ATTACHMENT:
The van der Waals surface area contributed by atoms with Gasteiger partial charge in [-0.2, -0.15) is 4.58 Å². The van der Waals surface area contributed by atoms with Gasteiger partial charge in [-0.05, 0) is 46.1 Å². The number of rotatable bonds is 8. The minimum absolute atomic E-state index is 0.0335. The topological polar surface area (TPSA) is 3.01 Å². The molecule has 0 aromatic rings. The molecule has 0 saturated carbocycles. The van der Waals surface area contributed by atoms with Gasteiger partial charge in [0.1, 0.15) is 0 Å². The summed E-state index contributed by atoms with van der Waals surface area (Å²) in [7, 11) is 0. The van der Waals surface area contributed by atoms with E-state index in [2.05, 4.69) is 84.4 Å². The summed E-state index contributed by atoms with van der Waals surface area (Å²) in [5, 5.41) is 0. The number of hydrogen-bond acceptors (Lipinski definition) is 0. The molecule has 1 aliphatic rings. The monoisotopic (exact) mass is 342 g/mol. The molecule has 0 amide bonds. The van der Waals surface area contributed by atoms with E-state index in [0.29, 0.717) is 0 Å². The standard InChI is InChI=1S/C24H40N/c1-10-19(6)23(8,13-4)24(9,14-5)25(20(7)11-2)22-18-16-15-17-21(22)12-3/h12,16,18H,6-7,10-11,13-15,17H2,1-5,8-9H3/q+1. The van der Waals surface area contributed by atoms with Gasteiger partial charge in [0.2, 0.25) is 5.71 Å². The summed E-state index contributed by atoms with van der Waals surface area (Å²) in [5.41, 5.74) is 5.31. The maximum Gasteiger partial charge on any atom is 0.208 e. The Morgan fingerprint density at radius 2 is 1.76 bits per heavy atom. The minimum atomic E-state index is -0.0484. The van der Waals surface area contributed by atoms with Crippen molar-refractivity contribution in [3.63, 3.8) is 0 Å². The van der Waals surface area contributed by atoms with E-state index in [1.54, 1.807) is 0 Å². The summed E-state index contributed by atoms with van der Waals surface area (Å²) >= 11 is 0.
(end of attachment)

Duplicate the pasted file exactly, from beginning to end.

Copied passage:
The van der Waals surface area contributed by atoms with Gasteiger partial charge in [-0.2, -0.15) is 4.58 Å². The van der Waals surface area contributed by atoms with Gasteiger partial charge in [-0.05, 0) is 46.1 Å². The number of rotatable bonds is 8. The minimum absolute atomic E-state index is 0.0335. The topological polar surface area (TPSA) is 3.01 Å². The molecule has 0 aromatic rings. The molecule has 0 saturated carbocycles. The van der Waals surface area contributed by atoms with Gasteiger partial charge in [0.1, 0.15) is 0 Å². The summed E-state index contributed by atoms with van der Waals surface area (Å²) in [7, 11) is 0. The van der Waals surface area contributed by atoms with E-state index in [2.05, 4.69) is 84.4 Å². The summed E-state index contributed by atoms with van der Waals surface area (Å²) in [5, 5.41) is 0. The number of hydrogen-bond acceptors (Lipinski definition) is 0. The molecule has 1 aliphatic rings. The monoisotopic (exact) mass is 342 g/mol. The molecule has 0 amide bonds. The van der Waals surface area contributed by atoms with E-state index in [0.29, 0.717) is 0 Å². The standard InChI is InChI=1S/C24H40N/c1-10-19(6)23(8,13-4)24(9,14-5)25(20(7)11-2)22-18-16-15-17-21(22)12-3/h12,16,18H,6-7,10-11,13-15,17H2,1-5,8-9H3/q+1. The van der Waals surface area contributed by atoms with Gasteiger partial charge in [0.2, 0.25) is 5.71 Å². The summed E-state index contributed by atoms with van der Waals surface area (Å²) in [5.41, 5.74) is 5.31. The maximum Gasteiger partial charge on any atom is 0.208 e. The Morgan fingerprint density at radius 2 is 1.76 bits per heavy atom. The minimum atomic E-state index is -0.0484. The van der Waals surface area contributed by atoms with Crippen molar-refractivity contribution in [3.63, 3.8) is 0 Å². The van der Waals surface area contributed by atoms with E-state index in [1.54, 1.807) is 0 Å². The summed E-state index contributed by atoms with van der Waals surface area (Å²) >= 11 is 0.